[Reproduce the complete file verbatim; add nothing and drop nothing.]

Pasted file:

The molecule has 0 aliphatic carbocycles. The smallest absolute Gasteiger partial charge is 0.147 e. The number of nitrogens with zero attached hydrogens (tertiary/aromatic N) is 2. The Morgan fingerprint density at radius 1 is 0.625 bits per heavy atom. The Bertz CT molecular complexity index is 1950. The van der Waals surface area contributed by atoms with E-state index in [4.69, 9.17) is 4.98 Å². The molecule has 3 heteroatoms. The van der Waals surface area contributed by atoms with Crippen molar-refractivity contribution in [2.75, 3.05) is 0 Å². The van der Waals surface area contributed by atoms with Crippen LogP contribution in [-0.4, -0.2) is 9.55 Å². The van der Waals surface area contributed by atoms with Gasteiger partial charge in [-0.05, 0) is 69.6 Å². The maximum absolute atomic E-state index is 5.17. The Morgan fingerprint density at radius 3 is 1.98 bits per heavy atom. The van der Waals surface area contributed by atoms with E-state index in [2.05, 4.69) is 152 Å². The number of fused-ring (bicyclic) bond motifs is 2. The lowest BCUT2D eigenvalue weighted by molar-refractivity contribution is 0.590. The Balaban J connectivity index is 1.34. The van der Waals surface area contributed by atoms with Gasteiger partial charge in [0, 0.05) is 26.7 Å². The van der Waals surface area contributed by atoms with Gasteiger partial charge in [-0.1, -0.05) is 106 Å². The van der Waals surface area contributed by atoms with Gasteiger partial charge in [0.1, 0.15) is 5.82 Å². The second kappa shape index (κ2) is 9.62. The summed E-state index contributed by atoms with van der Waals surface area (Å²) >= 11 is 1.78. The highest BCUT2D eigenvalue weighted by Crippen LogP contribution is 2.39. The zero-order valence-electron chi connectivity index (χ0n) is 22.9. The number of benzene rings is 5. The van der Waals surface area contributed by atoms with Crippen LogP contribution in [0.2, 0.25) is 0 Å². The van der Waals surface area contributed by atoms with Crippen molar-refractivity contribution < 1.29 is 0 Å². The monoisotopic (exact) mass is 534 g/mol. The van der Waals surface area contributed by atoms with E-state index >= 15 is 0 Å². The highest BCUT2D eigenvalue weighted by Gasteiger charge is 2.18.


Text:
The molecule has 0 aliphatic carbocycles. The smallest absolute Gasteiger partial charge is 0.147 e. The number of nitrogens with zero attached hydrogens (tertiary/aromatic N) is 2. The Morgan fingerprint density at radius 1 is 0.625 bits per heavy atom. The Bertz CT molecular complexity index is 1950. The van der Waals surface area contributed by atoms with E-state index in [4.69, 9.17) is 4.98 Å². The molecule has 3 heteroatoms. The van der Waals surface area contributed by atoms with Crippen molar-refractivity contribution in [2.75, 3.05) is 0 Å². The van der Waals surface area contributed by atoms with Crippen LogP contribution in [-0.4, -0.2) is 9.55 Å². The van der Waals surface area contributed by atoms with Gasteiger partial charge in [-0.05, 0) is 69.6 Å². The maximum absolute atomic E-state index is 5.17. The Morgan fingerprint density at radius 3 is 1.98 bits per heavy atom. The van der Waals surface area contributed by atoms with E-state index in [2.05, 4.69) is 152 Å². The number of fused-ring (bicyclic) bond motifs is 2. The lowest BCUT2D eigenvalue weighted by molar-refractivity contribution is 0.590. The Balaban J connectivity index is 1.34. The van der Waals surface area contributed by atoms with Gasteiger partial charge in [0, 0.05) is 26.7 Å². The van der Waals surface area contributed by atoms with Gasteiger partial charge in [-0.1, -0.05) is 106 Å². The van der Waals surface area contributed by atoms with Gasteiger partial charge in [0.1, 0.15) is 5.82 Å². The second kappa shape index (κ2) is 9.62. The summed E-state index contributed by atoms with van der Waals surface area (Å²) >= 11 is 1.78. The highest BCUT2D eigenvalue weighted by Crippen LogP contribution is 2.39. The zero-order valence-electron chi connectivity index (χ0n) is 22.9. The number of benzene rings is 5. The van der Waals surface area contributed by atoms with Crippen LogP contribution in [0.2, 0.25) is 0 Å². The van der Waals surface area contributed by atoms with Crippen molar-refractivity contribution < 1.29 is 0 Å². The monoisotopic (exact) mass is 534 g/mol. The van der Waals surface area contributed by atoms with E-state index >= 15 is 0 Å². The highest BCUT2D eigenvalue weighted by Gasteiger charge is 2.18.